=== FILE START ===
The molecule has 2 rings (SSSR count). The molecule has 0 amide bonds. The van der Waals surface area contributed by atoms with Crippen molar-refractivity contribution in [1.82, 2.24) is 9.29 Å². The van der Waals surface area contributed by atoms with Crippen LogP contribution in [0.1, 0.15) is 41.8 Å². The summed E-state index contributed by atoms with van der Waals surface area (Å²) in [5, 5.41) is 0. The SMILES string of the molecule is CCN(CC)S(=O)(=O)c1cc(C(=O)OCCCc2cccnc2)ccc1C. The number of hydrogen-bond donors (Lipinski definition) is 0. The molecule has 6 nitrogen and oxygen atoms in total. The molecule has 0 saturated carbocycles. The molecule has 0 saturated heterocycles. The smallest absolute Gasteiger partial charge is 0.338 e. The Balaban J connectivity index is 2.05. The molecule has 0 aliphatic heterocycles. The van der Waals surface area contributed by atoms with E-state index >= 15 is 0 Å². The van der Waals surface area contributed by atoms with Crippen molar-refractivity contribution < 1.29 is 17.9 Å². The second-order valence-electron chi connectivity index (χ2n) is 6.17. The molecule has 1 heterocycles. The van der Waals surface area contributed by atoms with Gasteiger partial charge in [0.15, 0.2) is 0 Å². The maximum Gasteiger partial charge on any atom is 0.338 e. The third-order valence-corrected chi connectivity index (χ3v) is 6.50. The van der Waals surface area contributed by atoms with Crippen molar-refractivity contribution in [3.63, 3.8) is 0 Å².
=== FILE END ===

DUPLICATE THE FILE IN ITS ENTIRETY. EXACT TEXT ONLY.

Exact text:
The molecule has 2 rings (SSSR count). The molecule has 0 amide bonds. The van der Waals surface area contributed by atoms with Crippen molar-refractivity contribution in [1.82, 2.24) is 9.29 Å². The van der Waals surface area contributed by atoms with Crippen LogP contribution in [0.1, 0.15) is 41.8 Å². The summed E-state index contributed by atoms with van der Waals surface area (Å²) in [5, 5.41) is 0. The SMILES string of the molecule is CCN(CC)S(=O)(=O)c1cc(C(=O)OCCCc2cccnc2)ccc1C. The number of hydrogen-bond donors (Lipinski definition) is 0. The molecule has 6 nitrogen and oxygen atoms in total. The molecule has 0 saturated carbocycles. The molecule has 0 saturated heterocycles. The smallest absolute Gasteiger partial charge is 0.338 e. The Balaban J connectivity index is 2.05. The molecule has 0 aliphatic heterocycles. The van der Waals surface area contributed by atoms with E-state index >= 15 is 0 Å². The van der Waals surface area contributed by atoms with Crippen molar-refractivity contribution < 1.29 is 17.9 Å². The second-order valence-electron chi connectivity index (χ2n) is 6.17. The molecule has 1 heterocycles. The van der Waals surface area contributed by atoms with Gasteiger partial charge in [0.15, 0.2) is 0 Å². The maximum Gasteiger partial charge on any atom is 0.338 e. The third-order valence-corrected chi connectivity index (χ3v) is 6.50. The van der Waals surface area contributed by atoms with Crippen molar-refractivity contribution in [3.63, 3.8) is 0 Å².